If this one stays as close as it is, it will be annoying to catalog the flips between now and election day between just barely one way and just barely the other way. In any case, Virginia, which moved from Leaning Obama to Leaning Romney in my five poll average on Wednesday, now moves right back where it was with the next new poll:
This represents a move in the five poll average from a Romney lead of 0.3% to an Obama lead of 0.3%. I can’t emphasize enough that both of these results just mean a super tight race in Virginia at the moment. It is too close to call. In general I say that any state where the lead is less than 5% should be considered a toss up, simply because that small a lead can disappear quickly. This is why I color all those states the same color on the map, regardless of who is slightly ahead. But 0.3%? For all intents and purposes, the state is tied at the moment.
Of course, you have to keep in mind what “the moment” is. My five poll average in Virginia currently goes back almost exactly a month. A lot has happened in that month. But we’ve only had five polls in Virginia. Two of the five polls have been since the conventions. If you average only those two… you get an 0.2% lead for Romney. Still too close to call. Virginia really does look like a toss up at this point.
Never the less, since the five poll average is slightly on Obama’s side at the moment, we move it to Obama’s side for the “Current” line of our summary, which assumes the candidates win every state where they lead even slightly in the five poll average.
|Romney Best Case||301||237|
|Obama Best Case||180||358|
And where does this put us? It puts the current line right back at a 332 to 206 Obama win… Right where the model has been for all but a few scattered weeks since the beginning of April. More specifically 124 of the 167 days since April 1st have had the model at a 332 to 206 Obama win. That’s 74% of the time. The other 26% of the time things have looked a bit better for Romney, or a bit better for Obama… more often a little bit better for Romney… but then we’ve reverted right back to good ol’ 332 to 206.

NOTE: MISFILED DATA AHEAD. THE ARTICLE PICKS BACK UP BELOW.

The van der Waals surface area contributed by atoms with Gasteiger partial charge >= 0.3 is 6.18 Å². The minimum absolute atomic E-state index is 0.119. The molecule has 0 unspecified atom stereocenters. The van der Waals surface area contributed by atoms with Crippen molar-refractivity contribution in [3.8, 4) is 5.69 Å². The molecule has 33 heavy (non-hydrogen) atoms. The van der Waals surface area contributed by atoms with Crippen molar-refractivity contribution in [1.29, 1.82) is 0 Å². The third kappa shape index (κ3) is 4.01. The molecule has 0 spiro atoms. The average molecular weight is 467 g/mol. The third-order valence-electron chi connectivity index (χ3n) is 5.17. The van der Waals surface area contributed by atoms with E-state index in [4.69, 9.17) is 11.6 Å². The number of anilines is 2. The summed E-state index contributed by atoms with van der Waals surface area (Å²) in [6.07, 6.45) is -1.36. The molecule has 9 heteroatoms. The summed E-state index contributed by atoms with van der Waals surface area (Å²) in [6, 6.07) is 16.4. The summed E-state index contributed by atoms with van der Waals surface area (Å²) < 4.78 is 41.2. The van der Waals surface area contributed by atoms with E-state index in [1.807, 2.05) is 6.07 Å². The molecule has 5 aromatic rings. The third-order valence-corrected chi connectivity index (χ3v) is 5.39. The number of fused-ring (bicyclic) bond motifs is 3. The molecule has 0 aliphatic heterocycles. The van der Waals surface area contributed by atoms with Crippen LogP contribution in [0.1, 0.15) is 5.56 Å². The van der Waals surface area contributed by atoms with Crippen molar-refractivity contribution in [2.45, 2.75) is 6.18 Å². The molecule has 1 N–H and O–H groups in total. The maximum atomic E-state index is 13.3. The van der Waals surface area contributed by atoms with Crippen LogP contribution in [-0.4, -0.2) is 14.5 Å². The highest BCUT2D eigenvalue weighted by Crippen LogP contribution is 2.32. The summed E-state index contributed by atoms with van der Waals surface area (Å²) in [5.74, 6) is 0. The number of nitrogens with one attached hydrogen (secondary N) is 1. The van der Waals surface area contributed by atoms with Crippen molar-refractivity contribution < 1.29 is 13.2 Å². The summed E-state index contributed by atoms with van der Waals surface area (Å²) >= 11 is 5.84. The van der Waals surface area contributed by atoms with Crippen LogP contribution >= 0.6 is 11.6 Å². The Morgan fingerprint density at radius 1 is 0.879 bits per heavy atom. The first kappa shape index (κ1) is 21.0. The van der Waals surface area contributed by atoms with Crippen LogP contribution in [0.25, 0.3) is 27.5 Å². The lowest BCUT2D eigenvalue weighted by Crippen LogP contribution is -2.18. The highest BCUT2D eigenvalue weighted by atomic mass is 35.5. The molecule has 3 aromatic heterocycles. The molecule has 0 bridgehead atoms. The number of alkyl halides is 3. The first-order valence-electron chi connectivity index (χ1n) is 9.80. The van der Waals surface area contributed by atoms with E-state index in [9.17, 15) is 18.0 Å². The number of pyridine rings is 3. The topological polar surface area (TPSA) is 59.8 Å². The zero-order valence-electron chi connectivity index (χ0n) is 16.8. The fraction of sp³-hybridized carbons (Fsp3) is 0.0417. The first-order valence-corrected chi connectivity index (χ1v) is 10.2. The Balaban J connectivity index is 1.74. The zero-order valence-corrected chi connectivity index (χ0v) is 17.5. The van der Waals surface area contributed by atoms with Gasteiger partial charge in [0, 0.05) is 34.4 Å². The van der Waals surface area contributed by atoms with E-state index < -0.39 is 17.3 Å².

Even when states have come and gone from the set of close states, changing either Romney or Obama’s “best case” where they win all the close states, the model line in the middle has stayed remarkably stable.
Compare this to my analysis exactly four years ago. If you look at the center line of that chart (a double pink/blue line rather than this year’s purple) you’ll see that between March and September it was moving all over the place. (In interpreting the old charts, keep in mind that last time around down was good for Obama, this time up is good for Obama.) This year things are just remarkably stable in comparison.
It is also interesting to note that by this time four years ago the “lead” in the race had changed hands five times. (And it would change hands two more times before the election.) In comparison this time the lead has changed hands… well, never. Obama has been ahead from the start.
But to show how things can change in the final stretch to November: On September 14th 2008, the current state of the polls was actually showing a 269-269 tie. Obama of course went on to win 365 to 173. In the last month and a half of the campaign, 96 electoral votes moved onto Obama’s side of the line. So big movements are possible in relatively short amounts of time.
Even having said that though, if I had to make a bet right now, I’d bet on a 332 to 206 Obama win. This time around even when the polls move from that spot, they seem like they keep wanting to go back there. :-)
Note: Chart and map from the Abulsme.com 2012 Electoral College Prediction page. Both assume Obama vs Romney with no strong third party candidate and show polling as it currently exists. Things will change before election day. On the map red is Romney, blue is Obama, gold states are too close to call. Lines on the chart represent how many more electoral votes a candidate would have than is needed to tie under several different scenarios. Up is good for Obama, Down is good for Romney.